Kathmandu’s Durbar Square is a temple complex centered on the old royal palace, now a museum. Dozens of pagoda temples with tiered roofs and stepped terraces, some low and some nearly as tall as the pagoda on top. Plus a shining white neoclassical palace in the middle that looks quite out of place there. The pagodas are made from wood, mostly cracked and without paint. The carving is incredibly detailed and really deserves repair. Cows, dogs, and pigeons wander freely; have to watch out not to step on a sleeping dog. It’s quite hot.

Cars, motorcycles, and rickshaws go through this Unesco World Heritage, honking all the time to get the tourists out of their way. I saw an open army truck, four soldiers standing in front and eight in the back, and lots of handcuffed people in between.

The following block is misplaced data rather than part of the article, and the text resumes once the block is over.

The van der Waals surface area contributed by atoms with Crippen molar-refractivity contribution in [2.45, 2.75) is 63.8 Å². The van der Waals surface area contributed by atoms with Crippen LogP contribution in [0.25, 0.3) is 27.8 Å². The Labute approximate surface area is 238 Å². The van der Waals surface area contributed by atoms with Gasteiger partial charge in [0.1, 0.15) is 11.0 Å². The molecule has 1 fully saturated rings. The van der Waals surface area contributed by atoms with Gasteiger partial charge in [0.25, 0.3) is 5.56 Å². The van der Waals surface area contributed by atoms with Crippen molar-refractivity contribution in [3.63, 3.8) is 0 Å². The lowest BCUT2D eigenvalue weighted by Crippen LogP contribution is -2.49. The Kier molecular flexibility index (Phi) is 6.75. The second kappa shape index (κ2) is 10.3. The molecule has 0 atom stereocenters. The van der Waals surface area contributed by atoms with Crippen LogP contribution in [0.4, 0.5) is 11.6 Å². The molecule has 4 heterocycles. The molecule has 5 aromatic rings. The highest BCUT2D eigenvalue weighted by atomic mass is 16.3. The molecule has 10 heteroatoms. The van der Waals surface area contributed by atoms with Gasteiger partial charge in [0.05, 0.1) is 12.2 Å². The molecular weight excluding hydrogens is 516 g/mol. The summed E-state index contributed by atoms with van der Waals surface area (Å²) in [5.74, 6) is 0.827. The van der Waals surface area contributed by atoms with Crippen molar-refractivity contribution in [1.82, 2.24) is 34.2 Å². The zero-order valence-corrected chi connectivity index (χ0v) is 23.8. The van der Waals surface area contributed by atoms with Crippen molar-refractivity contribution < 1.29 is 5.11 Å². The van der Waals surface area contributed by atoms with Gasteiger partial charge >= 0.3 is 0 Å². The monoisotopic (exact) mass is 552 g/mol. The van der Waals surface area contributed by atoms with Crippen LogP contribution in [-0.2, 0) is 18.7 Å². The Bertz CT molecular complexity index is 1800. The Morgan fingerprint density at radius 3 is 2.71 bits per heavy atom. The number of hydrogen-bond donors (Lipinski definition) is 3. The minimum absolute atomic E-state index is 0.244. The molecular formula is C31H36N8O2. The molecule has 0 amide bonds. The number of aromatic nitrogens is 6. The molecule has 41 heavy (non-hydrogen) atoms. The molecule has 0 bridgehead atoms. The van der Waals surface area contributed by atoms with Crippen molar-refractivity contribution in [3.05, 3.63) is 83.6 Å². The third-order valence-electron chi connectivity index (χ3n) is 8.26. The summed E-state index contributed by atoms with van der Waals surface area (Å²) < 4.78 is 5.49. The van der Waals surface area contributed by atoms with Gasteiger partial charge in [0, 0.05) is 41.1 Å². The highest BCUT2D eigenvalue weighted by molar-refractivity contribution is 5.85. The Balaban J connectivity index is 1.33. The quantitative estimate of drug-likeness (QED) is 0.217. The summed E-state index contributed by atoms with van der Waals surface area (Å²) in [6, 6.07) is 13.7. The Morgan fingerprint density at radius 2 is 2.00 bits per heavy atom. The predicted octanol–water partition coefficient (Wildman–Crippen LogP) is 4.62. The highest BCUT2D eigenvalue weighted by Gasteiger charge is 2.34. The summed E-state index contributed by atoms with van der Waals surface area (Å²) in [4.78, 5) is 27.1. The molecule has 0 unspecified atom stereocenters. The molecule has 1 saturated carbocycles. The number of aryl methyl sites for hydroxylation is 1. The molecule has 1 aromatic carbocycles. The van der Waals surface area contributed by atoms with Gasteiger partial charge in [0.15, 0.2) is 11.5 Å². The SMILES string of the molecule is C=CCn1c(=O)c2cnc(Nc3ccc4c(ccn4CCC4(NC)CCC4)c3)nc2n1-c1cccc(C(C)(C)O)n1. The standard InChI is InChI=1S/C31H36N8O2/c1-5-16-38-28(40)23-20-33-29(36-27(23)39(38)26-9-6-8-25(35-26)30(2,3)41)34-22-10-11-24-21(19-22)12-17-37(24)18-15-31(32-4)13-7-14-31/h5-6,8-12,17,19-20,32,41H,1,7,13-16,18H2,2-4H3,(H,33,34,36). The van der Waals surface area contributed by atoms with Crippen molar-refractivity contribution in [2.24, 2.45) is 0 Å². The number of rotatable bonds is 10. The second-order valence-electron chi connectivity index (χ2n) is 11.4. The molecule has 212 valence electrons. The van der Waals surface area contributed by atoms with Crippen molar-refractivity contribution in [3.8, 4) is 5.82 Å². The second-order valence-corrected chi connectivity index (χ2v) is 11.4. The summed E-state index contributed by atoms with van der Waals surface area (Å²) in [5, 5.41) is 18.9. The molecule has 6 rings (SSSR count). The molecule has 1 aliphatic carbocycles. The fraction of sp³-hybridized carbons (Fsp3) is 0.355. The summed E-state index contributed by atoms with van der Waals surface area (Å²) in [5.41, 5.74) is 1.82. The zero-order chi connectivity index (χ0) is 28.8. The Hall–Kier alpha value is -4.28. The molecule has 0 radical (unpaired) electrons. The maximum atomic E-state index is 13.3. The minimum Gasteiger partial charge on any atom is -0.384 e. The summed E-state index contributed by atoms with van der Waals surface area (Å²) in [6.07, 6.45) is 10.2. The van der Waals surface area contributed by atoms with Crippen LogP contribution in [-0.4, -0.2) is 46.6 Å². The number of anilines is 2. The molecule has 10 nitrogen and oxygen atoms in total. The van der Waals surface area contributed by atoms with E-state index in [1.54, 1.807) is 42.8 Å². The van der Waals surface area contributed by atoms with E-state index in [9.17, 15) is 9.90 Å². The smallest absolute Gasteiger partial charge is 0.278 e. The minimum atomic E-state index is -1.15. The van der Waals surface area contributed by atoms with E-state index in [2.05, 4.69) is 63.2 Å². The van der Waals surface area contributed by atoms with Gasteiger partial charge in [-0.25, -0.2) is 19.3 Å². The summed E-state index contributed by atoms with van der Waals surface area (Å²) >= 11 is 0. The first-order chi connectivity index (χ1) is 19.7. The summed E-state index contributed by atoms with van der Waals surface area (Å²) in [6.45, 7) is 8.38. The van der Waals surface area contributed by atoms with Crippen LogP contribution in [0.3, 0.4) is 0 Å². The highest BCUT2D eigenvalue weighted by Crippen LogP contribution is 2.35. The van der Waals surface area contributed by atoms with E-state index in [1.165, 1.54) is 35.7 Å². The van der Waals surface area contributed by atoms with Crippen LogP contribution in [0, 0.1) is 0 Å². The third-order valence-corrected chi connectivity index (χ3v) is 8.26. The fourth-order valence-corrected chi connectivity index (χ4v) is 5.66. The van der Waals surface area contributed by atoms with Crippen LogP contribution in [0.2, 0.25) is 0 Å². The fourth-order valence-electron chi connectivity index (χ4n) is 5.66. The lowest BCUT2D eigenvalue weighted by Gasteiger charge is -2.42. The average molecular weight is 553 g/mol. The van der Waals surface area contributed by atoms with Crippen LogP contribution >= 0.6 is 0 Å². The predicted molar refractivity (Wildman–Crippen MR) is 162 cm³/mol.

This is a fantastic place if only they had shielded the place from the encroaching city and its traffic better. And spent more effort on restoration. The whole of Kathmandu I saw has many little temples, old houses with the same fantastic intricate wood carving, and beautiful old plazas – but it’s all neglected, decrepit, and not too clean, especially outside downtown. The Rata park is positively filthy. Like in China, people drop their garbage where they stand, but unlike China the armies of sweepers are absent.

[Added pictures to the previous three posts. Check out the Himalaya picture two posts down.]

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